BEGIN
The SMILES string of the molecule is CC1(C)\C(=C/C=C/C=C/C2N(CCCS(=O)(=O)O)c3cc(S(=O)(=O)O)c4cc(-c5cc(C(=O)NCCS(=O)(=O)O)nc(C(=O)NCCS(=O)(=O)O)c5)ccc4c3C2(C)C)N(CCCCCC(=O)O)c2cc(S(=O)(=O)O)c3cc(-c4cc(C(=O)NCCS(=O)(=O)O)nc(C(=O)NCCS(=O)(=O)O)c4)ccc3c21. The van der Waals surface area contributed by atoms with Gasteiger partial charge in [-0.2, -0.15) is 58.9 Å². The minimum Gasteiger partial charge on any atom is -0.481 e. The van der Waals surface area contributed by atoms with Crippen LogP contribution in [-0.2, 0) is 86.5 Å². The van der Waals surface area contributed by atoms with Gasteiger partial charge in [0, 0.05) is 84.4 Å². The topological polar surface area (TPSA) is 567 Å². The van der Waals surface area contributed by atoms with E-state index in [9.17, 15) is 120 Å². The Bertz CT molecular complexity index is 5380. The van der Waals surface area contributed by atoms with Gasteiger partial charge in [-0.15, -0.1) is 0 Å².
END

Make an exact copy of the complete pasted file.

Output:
The SMILES string of the molecule is CC1(C)\C(=C/C=C/C=C/C2N(CCCS(=O)(=O)O)c3cc(S(=O)(=O)O)c4cc(-c5cc(C(=O)NCCS(=O)(=O)O)nc(C(=O)NCCS(=O)(=O)O)c5)ccc4c3C2(C)C)N(CCCCCC(=O)O)c2cc(S(=O)(=O)O)c3cc(-c4cc(C(=O)NCCS(=O)(=O)O)nc(C(=O)NCCS(=O)(=O)O)c4)ccc3c21. The van der Waals surface area contributed by atoms with Gasteiger partial charge in [-0.2, -0.15) is 58.9 Å². The minimum Gasteiger partial charge on any atom is -0.481 e. The van der Waals surface area contributed by atoms with Crippen LogP contribution in [-0.2, 0) is 86.5 Å². The van der Waals surface area contributed by atoms with Gasteiger partial charge in [0, 0.05) is 84.4 Å². The topological polar surface area (TPSA) is 567 Å². The van der Waals surface area contributed by atoms with E-state index in [9.17, 15) is 120 Å². The Bertz CT molecular complexity index is 5380. The van der Waals surface area contributed by atoms with Gasteiger partial charge in [-0.15, -0.1) is 0 Å².